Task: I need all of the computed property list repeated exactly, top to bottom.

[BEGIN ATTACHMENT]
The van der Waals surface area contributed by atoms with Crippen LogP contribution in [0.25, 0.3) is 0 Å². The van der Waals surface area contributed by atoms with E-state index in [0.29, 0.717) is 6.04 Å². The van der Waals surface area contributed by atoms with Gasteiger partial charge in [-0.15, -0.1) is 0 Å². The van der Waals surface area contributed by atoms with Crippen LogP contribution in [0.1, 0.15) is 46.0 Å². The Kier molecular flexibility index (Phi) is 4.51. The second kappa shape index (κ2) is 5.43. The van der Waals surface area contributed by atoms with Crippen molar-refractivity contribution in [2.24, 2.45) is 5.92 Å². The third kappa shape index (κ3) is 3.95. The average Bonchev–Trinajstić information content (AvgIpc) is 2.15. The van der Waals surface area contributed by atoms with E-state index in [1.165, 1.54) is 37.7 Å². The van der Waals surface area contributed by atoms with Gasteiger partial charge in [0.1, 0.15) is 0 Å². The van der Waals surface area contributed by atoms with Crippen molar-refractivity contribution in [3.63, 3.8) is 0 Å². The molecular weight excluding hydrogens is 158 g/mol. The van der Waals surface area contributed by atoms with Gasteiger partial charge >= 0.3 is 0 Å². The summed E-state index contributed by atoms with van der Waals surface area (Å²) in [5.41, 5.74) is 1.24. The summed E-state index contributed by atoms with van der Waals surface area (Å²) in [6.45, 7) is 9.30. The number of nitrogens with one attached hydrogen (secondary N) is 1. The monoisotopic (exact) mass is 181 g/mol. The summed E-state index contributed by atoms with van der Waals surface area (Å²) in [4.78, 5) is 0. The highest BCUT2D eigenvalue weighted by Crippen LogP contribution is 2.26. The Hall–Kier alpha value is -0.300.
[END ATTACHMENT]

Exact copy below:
The van der Waals surface area contributed by atoms with Crippen LogP contribution in [0.25, 0.3) is 0 Å². The van der Waals surface area contributed by atoms with E-state index in [0.29, 0.717) is 6.04 Å². The van der Waals surface area contributed by atoms with Gasteiger partial charge in [-0.15, -0.1) is 0 Å². The van der Waals surface area contributed by atoms with Crippen LogP contribution in [0.1, 0.15) is 46.0 Å². The Kier molecular flexibility index (Phi) is 4.51. The second kappa shape index (κ2) is 5.43. The van der Waals surface area contributed by atoms with Crippen molar-refractivity contribution in [2.24, 2.45) is 5.92 Å². The third kappa shape index (κ3) is 3.95. The average Bonchev–Trinajstić information content (AvgIpc) is 2.15. The van der Waals surface area contributed by atoms with E-state index in [1.165, 1.54) is 37.7 Å². The van der Waals surface area contributed by atoms with Gasteiger partial charge in [0.1, 0.15) is 0 Å². The van der Waals surface area contributed by atoms with Crippen molar-refractivity contribution in [3.63, 3.8) is 0 Å². The molecular weight excluding hydrogens is 158 g/mol. The van der Waals surface area contributed by atoms with Gasteiger partial charge >= 0.3 is 0 Å². The summed E-state index contributed by atoms with van der Waals surface area (Å²) in [5.41, 5.74) is 1.24. The summed E-state index contributed by atoms with van der Waals surface area (Å²) in [6.45, 7) is 9.30. The number of nitrogens with one attached hydrogen (secondary N) is 1. The monoisotopic (exact) mass is 181 g/mol. The summed E-state index contributed by atoms with van der Waals surface area (Å²) in [4.78, 5) is 0. The highest BCUT2D eigenvalue weighted by Crippen LogP contribution is 2.26. The Hall–Kier alpha value is -0.300.